Manuel’s was originally the site of a delicatessen called Harry’s. Manuel Maloof bought it in 1956, brought his brother Robert on board to help run it, expanded it into the businesses on either side and created one of Atlanta’s most beloved neighborhood joints. There seems to be room inside for hundreds, with teeny little corridors leading into rooms that guests might never know were there.
The walls are a living history lesson of the city. In 1956, the Braves had not yet relocated from Milwaukee. You can see the lineups of the 1956 and 1958 AAA Crackers on one wall instead. Newspaper stories by Ron Hudspeth relate the days when Manuel spent as CEO of DeKalb County. Any guest could spend hours studying all the memorabilia and writings posted along the dark wood paneling.
Manuel’s two best-selling burgers are the McCloskey Burger – a half-pound patty with lettuce and tomatoes – and the J.J. Special, served with two cheeses and onions along with a heap of wonderful steak fries and some onion rings. Normally, J.J. Specials are served on wheat toast, but I was instructed to have one on a Kaiser roll. It was terrific. That these burgers fly under everybody’s radar is criminal; they are, flatly, among the very best burgers in the city. Along with a pint of Athens’ wonderful Terrapin pale ale, it was a really nice lunch.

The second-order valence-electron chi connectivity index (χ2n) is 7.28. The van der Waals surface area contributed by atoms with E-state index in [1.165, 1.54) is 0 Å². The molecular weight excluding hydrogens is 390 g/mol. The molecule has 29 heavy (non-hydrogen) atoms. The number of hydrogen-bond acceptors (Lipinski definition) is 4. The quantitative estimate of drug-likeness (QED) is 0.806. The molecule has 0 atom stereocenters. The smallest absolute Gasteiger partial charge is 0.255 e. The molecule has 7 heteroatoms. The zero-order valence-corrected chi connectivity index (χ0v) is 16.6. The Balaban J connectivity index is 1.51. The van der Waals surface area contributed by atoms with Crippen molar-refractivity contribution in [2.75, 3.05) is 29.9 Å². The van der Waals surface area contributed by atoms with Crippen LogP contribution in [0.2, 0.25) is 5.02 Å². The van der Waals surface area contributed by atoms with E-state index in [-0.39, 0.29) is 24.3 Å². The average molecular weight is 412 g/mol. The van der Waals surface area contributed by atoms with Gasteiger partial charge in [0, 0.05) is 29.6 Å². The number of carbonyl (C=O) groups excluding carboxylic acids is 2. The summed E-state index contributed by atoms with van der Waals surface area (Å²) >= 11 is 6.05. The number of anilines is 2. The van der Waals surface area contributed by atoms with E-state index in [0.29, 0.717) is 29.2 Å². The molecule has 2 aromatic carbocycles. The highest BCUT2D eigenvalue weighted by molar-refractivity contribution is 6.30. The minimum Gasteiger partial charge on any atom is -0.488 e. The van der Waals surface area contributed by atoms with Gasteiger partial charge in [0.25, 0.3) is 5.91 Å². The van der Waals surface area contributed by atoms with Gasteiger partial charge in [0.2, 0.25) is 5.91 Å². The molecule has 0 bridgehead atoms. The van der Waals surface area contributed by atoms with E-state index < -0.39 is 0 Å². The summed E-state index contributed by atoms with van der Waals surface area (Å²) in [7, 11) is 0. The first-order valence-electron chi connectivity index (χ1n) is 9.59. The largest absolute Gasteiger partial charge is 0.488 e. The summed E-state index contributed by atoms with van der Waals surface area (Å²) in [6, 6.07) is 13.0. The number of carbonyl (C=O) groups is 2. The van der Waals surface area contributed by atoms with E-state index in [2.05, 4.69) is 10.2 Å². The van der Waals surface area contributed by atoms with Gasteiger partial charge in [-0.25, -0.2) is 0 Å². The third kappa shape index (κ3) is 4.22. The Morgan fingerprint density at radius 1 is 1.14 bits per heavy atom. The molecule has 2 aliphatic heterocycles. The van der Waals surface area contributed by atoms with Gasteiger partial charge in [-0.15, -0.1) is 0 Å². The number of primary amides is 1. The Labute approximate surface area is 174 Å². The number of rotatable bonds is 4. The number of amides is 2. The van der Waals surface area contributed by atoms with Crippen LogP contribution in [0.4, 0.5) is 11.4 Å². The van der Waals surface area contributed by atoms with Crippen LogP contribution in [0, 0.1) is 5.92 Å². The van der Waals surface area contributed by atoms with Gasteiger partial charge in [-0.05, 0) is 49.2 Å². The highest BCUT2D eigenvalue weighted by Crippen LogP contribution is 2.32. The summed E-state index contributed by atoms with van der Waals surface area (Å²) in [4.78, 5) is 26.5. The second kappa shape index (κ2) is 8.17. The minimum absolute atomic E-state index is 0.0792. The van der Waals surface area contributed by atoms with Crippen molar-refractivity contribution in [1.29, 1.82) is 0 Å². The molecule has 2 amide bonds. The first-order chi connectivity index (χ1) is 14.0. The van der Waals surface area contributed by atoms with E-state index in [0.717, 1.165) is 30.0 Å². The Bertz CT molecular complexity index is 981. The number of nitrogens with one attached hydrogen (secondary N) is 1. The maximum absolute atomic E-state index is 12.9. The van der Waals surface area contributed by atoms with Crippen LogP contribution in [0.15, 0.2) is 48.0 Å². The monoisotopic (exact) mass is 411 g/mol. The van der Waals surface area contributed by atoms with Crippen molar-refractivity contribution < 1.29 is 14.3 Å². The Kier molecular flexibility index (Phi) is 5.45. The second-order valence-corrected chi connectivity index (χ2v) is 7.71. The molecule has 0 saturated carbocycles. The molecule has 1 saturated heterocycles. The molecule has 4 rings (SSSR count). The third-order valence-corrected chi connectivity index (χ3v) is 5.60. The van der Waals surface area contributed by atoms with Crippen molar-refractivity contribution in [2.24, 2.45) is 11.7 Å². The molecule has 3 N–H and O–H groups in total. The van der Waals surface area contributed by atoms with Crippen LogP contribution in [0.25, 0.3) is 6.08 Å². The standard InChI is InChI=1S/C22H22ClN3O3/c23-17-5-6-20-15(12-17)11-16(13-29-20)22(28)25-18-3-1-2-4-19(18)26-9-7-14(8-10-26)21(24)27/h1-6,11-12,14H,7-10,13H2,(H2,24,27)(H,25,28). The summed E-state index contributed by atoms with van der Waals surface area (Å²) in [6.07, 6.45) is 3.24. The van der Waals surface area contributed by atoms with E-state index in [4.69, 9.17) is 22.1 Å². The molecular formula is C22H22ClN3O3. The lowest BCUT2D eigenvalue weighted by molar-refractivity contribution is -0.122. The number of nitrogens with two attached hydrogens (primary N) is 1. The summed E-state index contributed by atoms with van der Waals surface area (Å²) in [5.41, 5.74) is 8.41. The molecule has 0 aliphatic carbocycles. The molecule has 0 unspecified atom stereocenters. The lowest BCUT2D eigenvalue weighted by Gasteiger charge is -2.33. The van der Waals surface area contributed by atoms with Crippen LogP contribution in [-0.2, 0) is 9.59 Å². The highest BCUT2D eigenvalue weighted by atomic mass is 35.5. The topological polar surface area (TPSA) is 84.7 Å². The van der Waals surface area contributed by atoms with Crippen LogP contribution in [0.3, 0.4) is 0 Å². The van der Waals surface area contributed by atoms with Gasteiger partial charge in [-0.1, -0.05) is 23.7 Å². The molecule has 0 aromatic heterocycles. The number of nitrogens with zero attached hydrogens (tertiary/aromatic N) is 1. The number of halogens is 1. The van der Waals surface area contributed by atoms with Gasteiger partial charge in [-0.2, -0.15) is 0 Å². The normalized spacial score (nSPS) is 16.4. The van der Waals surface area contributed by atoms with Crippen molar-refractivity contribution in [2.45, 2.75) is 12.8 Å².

While families are welcome in Manuel’s, the clientele tends to skew older and the conversations flesh out the remarkable sense found here of the city’s stories in a nutshell. Even as Atlanta razes and wrecks its history and old, beloved businesses fail – the Atlanta Book Company, right across the street, shuttered earlier this month – the oral history of the city is being retold at Manuel’s tables. I raised my eyes from my novel – Gregory Mcdonald again – as four older men talked about the days when Paul Newman would race at Road Atlanta. If you’re a local, then as your eyes read that line, you probably remembered the old Road Atlanta logo from T-shirts you had not seen in three decades.
This is a place where stories are told, and as new customers and families find the place, where new ones will be written. I was too drunk, too young and too stupid to enjoy Manuel’s when I was 22. Today, I love it more than I can express. Fellows, we all need to meet here soon and plan to spend a long and wonderful happy evening.
Update (3/11/13): Heard the good word last week that Manuel’s is going smoke-free in 2014. That’s terrific news.